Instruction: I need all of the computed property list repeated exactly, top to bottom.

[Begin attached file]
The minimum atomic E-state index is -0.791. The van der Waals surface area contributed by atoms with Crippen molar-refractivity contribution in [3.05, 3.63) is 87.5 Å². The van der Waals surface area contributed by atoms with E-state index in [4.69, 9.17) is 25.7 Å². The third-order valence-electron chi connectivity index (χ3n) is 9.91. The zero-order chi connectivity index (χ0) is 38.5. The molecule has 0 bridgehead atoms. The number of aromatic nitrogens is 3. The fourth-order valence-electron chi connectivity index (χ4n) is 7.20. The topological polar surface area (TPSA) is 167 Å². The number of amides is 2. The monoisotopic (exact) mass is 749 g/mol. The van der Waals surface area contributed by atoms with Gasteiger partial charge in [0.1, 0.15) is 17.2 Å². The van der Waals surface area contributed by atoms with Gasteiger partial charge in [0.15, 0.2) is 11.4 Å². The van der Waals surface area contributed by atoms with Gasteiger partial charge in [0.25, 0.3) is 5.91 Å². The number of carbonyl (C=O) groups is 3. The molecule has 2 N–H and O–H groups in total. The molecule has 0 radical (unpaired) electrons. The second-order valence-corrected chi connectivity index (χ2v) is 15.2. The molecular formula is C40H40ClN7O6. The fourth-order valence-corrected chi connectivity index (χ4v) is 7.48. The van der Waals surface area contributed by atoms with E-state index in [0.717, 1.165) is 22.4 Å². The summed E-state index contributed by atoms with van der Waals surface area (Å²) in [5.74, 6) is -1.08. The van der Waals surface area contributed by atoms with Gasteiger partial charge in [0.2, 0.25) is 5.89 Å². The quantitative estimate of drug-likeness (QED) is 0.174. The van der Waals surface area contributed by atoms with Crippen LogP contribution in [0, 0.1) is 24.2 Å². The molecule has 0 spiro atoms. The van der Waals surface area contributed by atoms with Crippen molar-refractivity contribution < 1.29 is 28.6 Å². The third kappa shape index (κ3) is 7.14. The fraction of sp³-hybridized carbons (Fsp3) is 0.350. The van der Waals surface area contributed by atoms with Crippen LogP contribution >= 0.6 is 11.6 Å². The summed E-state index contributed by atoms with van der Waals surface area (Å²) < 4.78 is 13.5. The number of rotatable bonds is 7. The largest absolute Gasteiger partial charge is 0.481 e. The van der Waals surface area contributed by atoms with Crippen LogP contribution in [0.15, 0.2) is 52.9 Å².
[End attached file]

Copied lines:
The minimum atomic E-state index is -0.791. The van der Waals surface area contributed by atoms with Crippen molar-refractivity contribution in [3.05, 3.63) is 87.5 Å². The van der Waals surface area contributed by atoms with E-state index in [4.69, 9.17) is 25.7 Å². The third-order valence-electron chi connectivity index (χ3n) is 9.91. The zero-order chi connectivity index (χ0) is 38.5. The molecule has 0 bridgehead atoms. The number of aromatic nitrogens is 3. The fourth-order valence-electron chi connectivity index (χ4n) is 7.20. The topological polar surface area (TPSA) is 167 Å². The number of amides is 2. The monoisotopic (exact) mass is 749 g/mol. The van der Waals surface area contributed by atoms with Gasteiger partial charge in [0.1, 0.15) is 17.2 Å². The van der Waals surface area contributed by atoms with Gasteiger partial charge in [0.15, 0.2) is 11.4 Å². The van der Waals surface area contributed by atoms with Gasteiger partial charge in [0.25, 0.3) is 5.91 Å². The number of carbonyl (C=O) groups is 3. The molecule has 2 N–H and O–H groups in total. The molecule has 0 radical (unpaired) electrons. The second-order valence-corrected chi connectivity index (χ2v) is 15.2. The molecular formula is C40H40ClN7O6. The fourth-order valence-corrected chi connectivity index (χ4v) is 7.48. The van der Waals surface area contributed by atoms with E-state index in [0.717, 1.165) is 22.4 Å². The summed E-state index contributed by atoms with van der Waals surface area (Å²) in [5.74, 6) is -1.08. The van der Waals surface area contributed by atoms with Gasteiger partial charge in [0.2, 0.25) is 5.89 Å². The quantitative estimate of drug-likeness (QED) is 0.174. The van der Waals surface area contributed by atoms with Crippen LogP contribution in [0, 0.1) is 24.2 Å². The molecule has 0 spiro atoms. The van der Waals surface area contributed by atoms with Crippen molar-refractivity contribution < 1.29 is 28.6 Å². The third kappa shape index (κ3) is 7.14. The fraction of sp³-hybridized carbons (Fsp3) is 0.350. The van der Waals surface area contributed by atoms with Crippen LogP contribution >= 0.6 is 11.6 Å². The summed E-state index contributed by atoms with van der Waals surface area (Å²) < 4.78 is 13.5. The number of rotatable bonds is 7. The largest absolute Gasteiger partial charge is 0.481 e. The van der Waals surface area contributed by atoms with Crippen LogP contribution in [0.15, 0.2) is 52.9 Å².